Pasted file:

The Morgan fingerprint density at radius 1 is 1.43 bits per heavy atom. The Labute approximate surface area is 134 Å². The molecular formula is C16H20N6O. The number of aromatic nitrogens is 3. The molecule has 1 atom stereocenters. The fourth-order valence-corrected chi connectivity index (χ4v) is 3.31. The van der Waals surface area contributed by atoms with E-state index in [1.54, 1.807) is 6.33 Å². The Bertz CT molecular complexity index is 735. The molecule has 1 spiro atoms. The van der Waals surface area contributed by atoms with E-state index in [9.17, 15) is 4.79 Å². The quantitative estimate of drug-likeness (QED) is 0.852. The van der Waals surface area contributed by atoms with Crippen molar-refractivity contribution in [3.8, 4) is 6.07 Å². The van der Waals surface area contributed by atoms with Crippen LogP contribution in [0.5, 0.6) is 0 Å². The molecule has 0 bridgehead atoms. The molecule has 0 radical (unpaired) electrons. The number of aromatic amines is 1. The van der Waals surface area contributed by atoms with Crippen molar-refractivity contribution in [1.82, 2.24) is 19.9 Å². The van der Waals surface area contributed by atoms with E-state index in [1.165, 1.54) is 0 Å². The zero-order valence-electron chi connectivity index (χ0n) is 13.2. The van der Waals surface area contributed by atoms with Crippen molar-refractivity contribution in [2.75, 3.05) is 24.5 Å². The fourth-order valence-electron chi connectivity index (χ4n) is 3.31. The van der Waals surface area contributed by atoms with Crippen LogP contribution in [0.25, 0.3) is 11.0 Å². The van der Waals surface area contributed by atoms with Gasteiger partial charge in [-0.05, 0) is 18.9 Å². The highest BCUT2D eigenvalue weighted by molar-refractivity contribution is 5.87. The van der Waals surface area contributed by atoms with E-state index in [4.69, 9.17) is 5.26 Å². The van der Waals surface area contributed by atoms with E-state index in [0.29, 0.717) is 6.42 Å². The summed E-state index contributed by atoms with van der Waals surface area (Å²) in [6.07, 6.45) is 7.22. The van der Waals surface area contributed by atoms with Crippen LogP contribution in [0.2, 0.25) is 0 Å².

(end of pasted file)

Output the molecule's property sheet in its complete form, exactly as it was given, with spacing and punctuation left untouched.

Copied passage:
The Morgan fingerprint density at radius 1 is 1.43 bits per heavy atom. The Labute approximate surface area is 134 Å². The molecular formula is C16H20N6O. The number of aromatic nitrogens is 3. The molecule has 1 atom stereocenters. The fourth-order valence-corrected chi connectivity index (χ4v) is 3.31. The van der Waals surface area contributed by atoms with E-state index in [1.54, 1.807) is 6.33 Å². The Bertz CT molecular complexity index is 735. The molecule has 1 spiro atoms. The van der Waals surface area contributed by atoms with E-state index in [9.17, 15) is 4.79 Å². The quantitative estimate of drug-likeness (QED) is 0.852. The van der Waals surface area contributed by atoms with Crippen molar-refractivity contribution in [3.8, 4) is 6.07 Å². The van der Waals surface area contributed by atoms with Crippen LogP contribution in [0.5, 0.6) is 0 Å². The molecule has 0 bridgehead atoms. The molecule has 0 radical (unpaired) electrons. The number of aromatic amines is 1. The van der Waals surface area contributed by atoms with Crippen molar-refractivity contribution in [1.82, 2.24) is 19.9 Å². The van der Waals surface area contributed by atoms with E-state index in [1.165, 1.54) is 0 Å². The zero-order valence-electron chi connectivity index (χ0n) is 13.2. The van der Waals surface area contributed by atoms with Crippen molar-refractivity contribution in [2.75, 3.05) is 24.5 Å². The fourth-order valence-electron chi connectivity index (χ4n) is 3.31. The van der Waals surface area contributed by atoms with Crippen LogP contribution in [0.25, 0.3) is 11.0 Å². The van der Waals surface area contributed by atoms with Gasteiger partial charge in [-0.05, 0) is 18.9 Å². The highest BCUT2D eigenvalue weighted by molar-refractivity contribution is 5.87. The van der Waals surface area contributed by atoms with E-state index in [4.69, 9.17) is 5.26 Å². The van der Waals surface area contributed by atoms with E-state index in [0.29, 0.717) is 6.42 Å². The summed E-state index contributed by atoms with van der Waals surface area (Å²) in [6.07, 6.45) is 7.22. The van der Waals surface area contributed by atoms with Crippen LogP contribution in [0.2, 0.25) is 0 Å².